And for that reason, the Army’s making the cuts. Last November, The New York Times reported that a little more than 1,500 captains and majors have already been forced into retirement–many at ranks substantially lower than their current levels. And for people who’ve spent their lives happily serving this nation, these cuts can be brutal.
“It’s our culture, it’s our family, it’s our language,” Bill Moore, a captain in intelligence, told the paper. “A lot of us have been in since high school. We feel like we’ve given everything, our families have given everything, and they just give us a handshake and say ‘Thank you for your service.’”
As far as Hawaii officials are concerned, this plan is doomsday. In fact, the Hawaii Chamber of Commerce has gone so far as to create an online petition titled “Keep Hawaii’s Heroes” (Keephawaiisheroes.org). “Save our bases,” the Chamber’s campaign states, “Our communities depend on it.”
And on Tuesday, Jan. 27, U.S. Senators Brian Schatz and Mazie Hirono and Representative Tulsi Gabbard–all Hawaii Democrats–sent out emails blasting the Army for proposing cuts at Schofield and Shafter (the timing of the messages is because last week the Army held a “listening session” on Oahu for the community to speak out on the proposed cuts).
“Thousands of jobs for Hawaii’s heroes are at stake,” Hirono said in her message. “The Army’s plan would devastate our economy and dramatically affect the military families who are so vital to Hawaii’s communities and our future.”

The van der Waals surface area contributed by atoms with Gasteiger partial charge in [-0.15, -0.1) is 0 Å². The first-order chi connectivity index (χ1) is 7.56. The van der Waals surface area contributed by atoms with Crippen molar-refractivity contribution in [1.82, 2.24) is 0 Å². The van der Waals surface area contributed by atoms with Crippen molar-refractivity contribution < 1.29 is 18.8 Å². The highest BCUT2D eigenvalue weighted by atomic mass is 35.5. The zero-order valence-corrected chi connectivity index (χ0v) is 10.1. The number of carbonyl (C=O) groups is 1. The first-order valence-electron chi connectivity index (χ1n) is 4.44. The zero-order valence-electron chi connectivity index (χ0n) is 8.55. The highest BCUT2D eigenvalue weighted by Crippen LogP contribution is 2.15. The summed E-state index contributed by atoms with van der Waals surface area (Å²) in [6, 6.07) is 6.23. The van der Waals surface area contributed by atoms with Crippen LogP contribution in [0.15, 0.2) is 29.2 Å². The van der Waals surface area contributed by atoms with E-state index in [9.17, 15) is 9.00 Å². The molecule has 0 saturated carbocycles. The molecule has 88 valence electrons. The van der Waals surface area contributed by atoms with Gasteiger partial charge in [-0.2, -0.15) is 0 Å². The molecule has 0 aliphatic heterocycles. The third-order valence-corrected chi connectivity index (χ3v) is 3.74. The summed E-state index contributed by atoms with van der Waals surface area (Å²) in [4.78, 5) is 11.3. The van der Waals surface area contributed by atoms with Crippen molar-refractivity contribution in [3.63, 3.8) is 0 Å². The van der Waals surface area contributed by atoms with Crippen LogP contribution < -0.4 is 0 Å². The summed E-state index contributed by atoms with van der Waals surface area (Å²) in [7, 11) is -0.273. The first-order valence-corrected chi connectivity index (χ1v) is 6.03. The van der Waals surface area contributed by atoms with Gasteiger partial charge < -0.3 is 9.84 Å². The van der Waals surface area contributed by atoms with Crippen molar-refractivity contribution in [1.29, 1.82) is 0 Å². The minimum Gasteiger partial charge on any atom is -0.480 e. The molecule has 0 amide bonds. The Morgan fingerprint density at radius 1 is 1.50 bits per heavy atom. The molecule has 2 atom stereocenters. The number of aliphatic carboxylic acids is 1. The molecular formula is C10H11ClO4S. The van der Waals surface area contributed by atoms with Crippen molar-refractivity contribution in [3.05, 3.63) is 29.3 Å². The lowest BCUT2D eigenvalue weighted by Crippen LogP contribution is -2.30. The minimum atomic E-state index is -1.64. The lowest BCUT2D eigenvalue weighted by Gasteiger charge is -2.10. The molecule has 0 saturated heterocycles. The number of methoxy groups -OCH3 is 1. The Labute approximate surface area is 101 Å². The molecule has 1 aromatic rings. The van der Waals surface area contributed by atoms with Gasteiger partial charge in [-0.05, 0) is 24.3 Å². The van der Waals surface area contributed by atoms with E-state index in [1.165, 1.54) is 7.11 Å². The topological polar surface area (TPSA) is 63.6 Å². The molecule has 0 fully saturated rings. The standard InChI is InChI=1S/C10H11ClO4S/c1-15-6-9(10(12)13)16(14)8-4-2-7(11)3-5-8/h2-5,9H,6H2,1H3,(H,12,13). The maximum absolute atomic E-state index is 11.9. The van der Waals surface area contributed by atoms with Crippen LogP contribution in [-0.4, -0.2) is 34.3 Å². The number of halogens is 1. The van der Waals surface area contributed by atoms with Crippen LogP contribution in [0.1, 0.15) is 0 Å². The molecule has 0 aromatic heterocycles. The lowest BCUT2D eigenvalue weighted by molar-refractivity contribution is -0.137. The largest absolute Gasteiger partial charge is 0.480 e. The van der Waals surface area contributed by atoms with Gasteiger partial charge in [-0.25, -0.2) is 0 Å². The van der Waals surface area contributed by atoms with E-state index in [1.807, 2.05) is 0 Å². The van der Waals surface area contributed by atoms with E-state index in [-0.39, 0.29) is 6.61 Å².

“The Army cannot allow the budget to drive its strategy in this critically important region,” Schatz said. “The people of Hawai‘i and the soldiers here have always worked together to support our national defense and will continue to do so.”
Gabbard, as mentioned a Hawaii National Guard officer, was even more alarmist. “The estimated impact would be a decrease of 5% of Honolulu’s population and a $1.35 billion hit to Hawai‘i’s economy,” she said in her news release. “Such drastic action would create a ripple effect for defense and military spending in our state, which makes up 18 percent of our economy. While there is an obvious need for economic diversification, that goal must be pursued in tandem with keeping our strongest industries productive.”
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Though they have little say in the issue, the Hawaii state Legislature even got into the act. On Jan. 21, 44 House members (virtually the entire chamber) introduced House Concurrent Resolution 3, titled “STRONGLY OPPOSING THE UNITED STATES ARMY’S PROPOSED FORCE REDUCTION OF SCHOFIELD BARRACKS AND FORT SHAFTER BASES.”
Though a non-binding resolution, much of HCR 3 read like it was written by the Republican Party back in the 1980s. It calls North Korea a “notoriously unpredictable and dangerous nation.” It denounced China’s “aggressive military growth,” “lack of transparency” and “pattern of increasingly assertive behavior in the region.” HCR 3 also included the $1.35 billion figure cited above (which it called an “estimated payroll loss”) and said the restructuring “will gravely hurt Hawaii’s economy.”